I can find many resources regarding Cantor's proof of the uncountability of the continuum. But was he the first to prove that $\mathfrak{c} = | \mathfrak{P} (\mathbf{N})|$? Which paper?


1 Answer 1


I believe the credit mainly goes to Bertrand Russell and Émile Borel.

José Ferreirós [2] writes (see below) that Bertrand Russell [4] (1903) was largely responsible for rephrasing Cantor's 1892 diagonalization result in terms of the collection of all subsets of a set, and then emphasizing the importance of this rephrasing. However, Russell was not the only person who was communicating Cantor's 1892 results in this manner. Émile Borel, in his influential 1898 book [1], includes Cantor's 1874 proof for the uncountability of any interval (pp. 14-15) and Cantor's 1892 diagonalization proof that given any set $E$ the set of all functions from $E$ into the two element set $\{0, \, 1\}$ has cardinality greater than the cardinality of $E$ (pp. 107-108), and Borel explicitly makes the connection to the cardinality of collections of subsets of a set (pp. 109-110, translated excerpt below). Also, in an 1898 conference Charles Sanders Peirce [3] (top of p. 159) said:

$\ldots$ this collection shall consist of all finite multitudes [= positive integers] together with all possible collections of those multitudes, together with all possible collections of collections of those multitudes, together with all possible collections of collections of collections of those multitudes, and so on ad infinitum.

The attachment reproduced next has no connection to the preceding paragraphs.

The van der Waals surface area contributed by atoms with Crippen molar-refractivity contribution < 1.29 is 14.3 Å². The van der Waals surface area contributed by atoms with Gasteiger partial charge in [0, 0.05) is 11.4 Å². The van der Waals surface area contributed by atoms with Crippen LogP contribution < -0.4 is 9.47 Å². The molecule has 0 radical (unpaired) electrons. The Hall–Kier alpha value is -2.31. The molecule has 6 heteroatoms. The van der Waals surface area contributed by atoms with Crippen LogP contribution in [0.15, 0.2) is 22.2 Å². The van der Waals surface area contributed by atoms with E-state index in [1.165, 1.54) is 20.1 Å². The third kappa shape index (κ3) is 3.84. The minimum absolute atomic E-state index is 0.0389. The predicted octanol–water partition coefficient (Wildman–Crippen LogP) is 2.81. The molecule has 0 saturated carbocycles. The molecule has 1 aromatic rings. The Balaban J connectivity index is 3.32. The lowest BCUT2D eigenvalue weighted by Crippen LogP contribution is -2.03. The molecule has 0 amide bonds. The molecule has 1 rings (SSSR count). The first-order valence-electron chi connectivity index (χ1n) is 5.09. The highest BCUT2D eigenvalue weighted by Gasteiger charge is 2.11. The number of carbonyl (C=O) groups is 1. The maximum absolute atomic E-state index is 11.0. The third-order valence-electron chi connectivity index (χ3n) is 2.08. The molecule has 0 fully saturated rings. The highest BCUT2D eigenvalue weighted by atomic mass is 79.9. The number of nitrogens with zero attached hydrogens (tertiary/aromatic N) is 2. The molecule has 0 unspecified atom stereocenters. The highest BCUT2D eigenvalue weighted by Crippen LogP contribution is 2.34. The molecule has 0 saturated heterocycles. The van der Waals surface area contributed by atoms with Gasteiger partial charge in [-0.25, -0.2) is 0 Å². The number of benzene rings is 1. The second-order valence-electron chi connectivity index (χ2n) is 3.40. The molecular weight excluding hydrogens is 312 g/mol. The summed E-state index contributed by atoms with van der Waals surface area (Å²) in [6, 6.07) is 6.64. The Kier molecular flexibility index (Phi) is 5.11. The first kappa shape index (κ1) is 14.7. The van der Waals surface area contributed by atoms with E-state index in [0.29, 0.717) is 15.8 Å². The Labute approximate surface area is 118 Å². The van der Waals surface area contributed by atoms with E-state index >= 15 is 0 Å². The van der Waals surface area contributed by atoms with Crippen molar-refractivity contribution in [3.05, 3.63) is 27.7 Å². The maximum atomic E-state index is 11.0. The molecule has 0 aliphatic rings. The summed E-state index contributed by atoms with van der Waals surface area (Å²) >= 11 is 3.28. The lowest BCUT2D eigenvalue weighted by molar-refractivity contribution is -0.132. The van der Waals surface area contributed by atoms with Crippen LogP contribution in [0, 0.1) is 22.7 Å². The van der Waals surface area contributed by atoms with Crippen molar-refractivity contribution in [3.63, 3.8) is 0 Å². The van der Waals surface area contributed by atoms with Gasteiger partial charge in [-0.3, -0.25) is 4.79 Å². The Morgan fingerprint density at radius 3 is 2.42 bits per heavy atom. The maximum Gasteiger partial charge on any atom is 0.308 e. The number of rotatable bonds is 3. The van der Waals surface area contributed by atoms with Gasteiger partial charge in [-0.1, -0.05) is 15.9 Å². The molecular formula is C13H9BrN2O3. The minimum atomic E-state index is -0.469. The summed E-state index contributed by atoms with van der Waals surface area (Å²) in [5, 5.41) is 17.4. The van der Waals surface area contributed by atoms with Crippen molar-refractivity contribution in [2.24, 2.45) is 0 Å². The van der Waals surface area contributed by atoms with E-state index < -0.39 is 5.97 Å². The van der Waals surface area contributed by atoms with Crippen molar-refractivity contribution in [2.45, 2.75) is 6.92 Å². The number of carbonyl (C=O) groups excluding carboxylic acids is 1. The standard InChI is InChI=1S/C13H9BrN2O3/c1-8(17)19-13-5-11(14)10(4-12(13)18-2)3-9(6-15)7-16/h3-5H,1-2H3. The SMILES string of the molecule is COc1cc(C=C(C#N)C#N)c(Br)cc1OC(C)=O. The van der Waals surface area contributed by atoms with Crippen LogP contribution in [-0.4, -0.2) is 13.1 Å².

[1] Émile Félix Édouard Justin Borel, Leçons sur la Théorie des Fonctions [Lessons on the Theory of Functions], Collection de Monographies sur la Théorie des Fonctions (Borel's Series) #1, Gauthier-Villars, 1898, x + 136 pages.

[2] José Ferreirós, Labyrinth of Thought. A History of Set Theory and Its Role in Modern Mathematics, Science Networks / Historical Studies #23, Birkhäuser Verlag, 1999, xxii + 440 pages.

[3] Charles Sanders Peirce, Lecture Three: The Logic of Relatives, pp. 146-164 in Reasoning and the Logic of Things. The Cambridge Conferences Lectures of 1898, edited by Kenneth Laine Ketner, Harvard University Press, 1992, xiv + 297 pages.

[4] Bertrand Arthur William Russell, The Principles of Mathematics. Volume I, Cambridge University Press, 1903, xxx + 534 pages. [Note: A second volume was never published.]

(from p. 306 of Ferreirós [2]) It has to be noted that it was Russell, not Cantor in his published work, who focused on the Cantor Theorem as a central result of great importance. He seems to have been the first mathematician who presented it as showing that the set of all subsets of $S$ has always a greater cardinality than $S$ itself [Russell (1903), §§ 346-347]. Thus, it was Russell who formulated it for the first time as a purely set-theoretical result. (In Cantor's version it showed that, given a set $S,$ a certain set of functions has greater cardinality, and functions were not taken to be sets.) In the process, Russell was the first to emphasize something like the Power Set Axiom. All of this was in itself an important contribution, for until then the theorem lay rather forgotten in the first annual report of the DMV and its significance had not been clearly grasped. Moreover, the Cantor Theorem led Russell to the discovery of his paradox. Thus Russell's early reformulations of previous work were important in the process of extensionalization of set theory, although he was never partisan of a purely extensional conception of classes (see Russell (1903), §§ 66-79), and he gradually became more and more a Fregean on this account.